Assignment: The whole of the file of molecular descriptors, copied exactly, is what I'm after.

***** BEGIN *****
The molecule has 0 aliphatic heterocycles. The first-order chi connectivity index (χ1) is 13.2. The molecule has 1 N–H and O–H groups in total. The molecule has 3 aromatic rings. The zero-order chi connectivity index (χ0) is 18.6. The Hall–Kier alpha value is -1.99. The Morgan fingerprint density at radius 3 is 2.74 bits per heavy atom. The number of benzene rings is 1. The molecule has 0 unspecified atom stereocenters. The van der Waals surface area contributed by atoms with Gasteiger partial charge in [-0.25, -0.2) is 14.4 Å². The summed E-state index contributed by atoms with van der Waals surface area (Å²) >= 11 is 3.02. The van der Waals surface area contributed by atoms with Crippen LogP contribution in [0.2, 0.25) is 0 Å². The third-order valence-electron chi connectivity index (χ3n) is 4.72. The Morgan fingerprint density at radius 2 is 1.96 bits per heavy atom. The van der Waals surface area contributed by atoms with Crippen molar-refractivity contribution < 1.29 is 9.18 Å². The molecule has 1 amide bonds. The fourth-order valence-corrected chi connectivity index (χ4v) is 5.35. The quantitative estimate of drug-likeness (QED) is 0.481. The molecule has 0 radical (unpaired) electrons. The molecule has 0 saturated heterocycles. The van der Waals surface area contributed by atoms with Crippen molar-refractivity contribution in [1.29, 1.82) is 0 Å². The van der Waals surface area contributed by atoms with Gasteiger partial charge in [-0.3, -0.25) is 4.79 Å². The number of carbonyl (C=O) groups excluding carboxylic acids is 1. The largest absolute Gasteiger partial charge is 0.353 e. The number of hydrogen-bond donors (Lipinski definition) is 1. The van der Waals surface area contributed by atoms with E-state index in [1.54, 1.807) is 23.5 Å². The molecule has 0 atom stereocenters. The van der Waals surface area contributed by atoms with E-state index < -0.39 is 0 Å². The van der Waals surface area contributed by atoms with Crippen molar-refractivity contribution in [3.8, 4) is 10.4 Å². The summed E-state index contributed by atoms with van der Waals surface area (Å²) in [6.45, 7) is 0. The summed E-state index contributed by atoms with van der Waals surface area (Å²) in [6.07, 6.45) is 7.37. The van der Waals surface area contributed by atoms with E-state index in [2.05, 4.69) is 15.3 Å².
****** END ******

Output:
The molecule has 0 aliphatic heterocycles. The first-order chi connectivity index (χ1) is 13.2. The molecule has 1 N–H and O–H groups in total. The molecule has 3 aromatic rings. The zero-order chi connectivity index (χ0) is 18.6. The Hall–Kier alpha value is -1.99. The Morgan fingerprint density at radius 3 is 2.74 bits per heavy atom. The number of benzene rings is 1. The molecule has 0 unspecified atom stereocenters. The van der Waals surface area contributed by atoms with Gasteiger partial charge in [-0.25, -0.2) is 14.4 Å². The summed E-state index contributed by atoms with van der Waals surface area (Å²) >= 11 is 3.02. The van der Waals surface area contributed by atoms with Crippen LogP contribution in [0.2, 0.25) is 0 Å². The third-order valence-electron chi connectivity index (χ3n) is 4.72. The Morgan fingerprint density at radius 2 is 1.96 bits per heavy atom. The van der Waals surface area contributed by atoms with Crippen molar-refractivity contribution < 1.29 is 9.18 Å². The molecule has 1 amide bonds. The fourth-order valence-corrected chi connectivity index (χ4v) is 5.35. The quantitative estimate of drug-likeness (QED) is 0.481. The molecule has 0 radical (unpaired) electrons. The molecule has 0 saturated heterocycles. The van der Waals surface area contributed by atoms with Crippen molar-refractivity contribution in [1.29, 1.82) is 0 Å². The van der Waals surface area contributed by atoms with Gasteiger partial charge in [-0.3, -0.25) is 4.79 Å². The number of carbonyl (C=O) groups excluding carboxylic acids is 1. The largest absolute Gasteiger partial charge is 0.353 e. The number of hydrogen-bond donors (Lipinski definition) is 1. The van der Waals surface area contributed by atoms with E-state index in [1.54, 1.807) is 23.5 Å². The molecule has 0 atom stereocenters. The van der Waals surface area contributed by atoms with E-state index < -0.39 is 0 Å². The van der Waals surface area contributed by atoms with Crippen molar-refractivity contribution in [3.8, 4) is 10.4 Å². The summed E-state index contributed by atoms with van der Waals surface area (Å²) in [6.45, 7) is 0. The summed E-state index contributed by atoms with van der Waals surface area (Å²) in [6.07, 6.45) is 7.37. The van der Waals surface area contributed by atoms with E-state index in [2.05, 4.69) is 15.3 Å².